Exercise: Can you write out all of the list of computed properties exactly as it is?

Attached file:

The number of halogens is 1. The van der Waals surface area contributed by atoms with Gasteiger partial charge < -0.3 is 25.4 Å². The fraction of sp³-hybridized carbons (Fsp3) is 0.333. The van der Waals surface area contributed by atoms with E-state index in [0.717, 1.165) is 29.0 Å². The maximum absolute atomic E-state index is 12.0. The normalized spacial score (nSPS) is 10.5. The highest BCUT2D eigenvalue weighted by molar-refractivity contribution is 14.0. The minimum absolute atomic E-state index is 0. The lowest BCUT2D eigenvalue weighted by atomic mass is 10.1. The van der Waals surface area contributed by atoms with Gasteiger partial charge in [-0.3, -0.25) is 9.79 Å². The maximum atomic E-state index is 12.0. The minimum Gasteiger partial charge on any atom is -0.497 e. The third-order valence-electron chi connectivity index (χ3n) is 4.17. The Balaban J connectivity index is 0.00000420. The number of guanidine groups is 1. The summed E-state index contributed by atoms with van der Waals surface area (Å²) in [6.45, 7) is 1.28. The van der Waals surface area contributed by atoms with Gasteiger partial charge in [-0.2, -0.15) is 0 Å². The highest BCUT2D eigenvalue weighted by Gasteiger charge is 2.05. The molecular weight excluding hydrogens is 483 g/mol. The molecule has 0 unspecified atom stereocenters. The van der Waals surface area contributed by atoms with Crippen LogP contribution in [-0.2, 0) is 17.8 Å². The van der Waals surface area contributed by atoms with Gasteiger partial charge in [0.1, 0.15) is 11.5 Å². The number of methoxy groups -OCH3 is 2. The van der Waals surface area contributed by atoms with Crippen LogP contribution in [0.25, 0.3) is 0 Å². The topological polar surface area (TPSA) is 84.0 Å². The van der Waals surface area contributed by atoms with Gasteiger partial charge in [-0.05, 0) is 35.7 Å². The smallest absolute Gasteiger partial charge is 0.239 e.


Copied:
The number of halogens is 1. The van der Waals surface area contributed by atoms with Gasteiger partial charge < -0.3 is 25.4 Å². The fraction of sp³-hybridized carbons (Fsp3) is 0.333. The van der Waals surface area contributed by atoms with E-state index in [0.717, 1.165) is 29.0 Å². The maximum absolute atomic E-state index is 12.0. The normalized spacial score (nSPS) is 10.5. The highest BCUT2D eigenvalue weighted by molar-refractivity contribution is 14.0. The minimum absolute atomic E-state index is 0. The lowest BCUT2D eigenvalue weighted by atomic mass is 10.1. The van der Waals surface area contributed by atoms with Gasteiger partial charge in [-0.3, -0.25) is 9.79 Å². The maximum atomic E-state index is 12.0. The minimum Gasteiger partial charge on any atom is -0.497 e. The third-order valence-electron chi connectivity index (χ3n) is 4.17. The Balaban J connectivity index is 0.00000420. The number of guanidine groups is 1. The summed E-state index contributed by atoms with van der Waals surface area (Å²) in [6.45, 7) is 1.28. The van der Waals surface area contributed by atoms with Gasteiger partial charge in [-0.2, -0.15) is 0 Å². The highest BCUT2D eigenvalue weighted by Gasteiger charge is 2.05. The molecular weight excluding hydrogens is 483 g/mol. The molecule has 0 unspecified atom stereocenters. The van der Waals surface area contributed by atoms with Crippen LogP contribution in [-0.2, 0) is 17.8 Å². The van der Waals surface area contributed by atoms with Gasteiger partial charge in [0.1, 0.15) is 11.5 Å². The number of methoxy groups -OCH3 is 2. The van der Waals surface area contributed by atoms with Crippen LogP contribution in [0.25, 0.3) is 0 Å². The topological polar surface area (TPSA) is 84.0 Å². The van der Waals surface area contributed by atoms with Gasteiger partial charge in [-0.05, 0) is 35.7 Å². The smallest absolute Gasteiger partial charge is 0.239 e.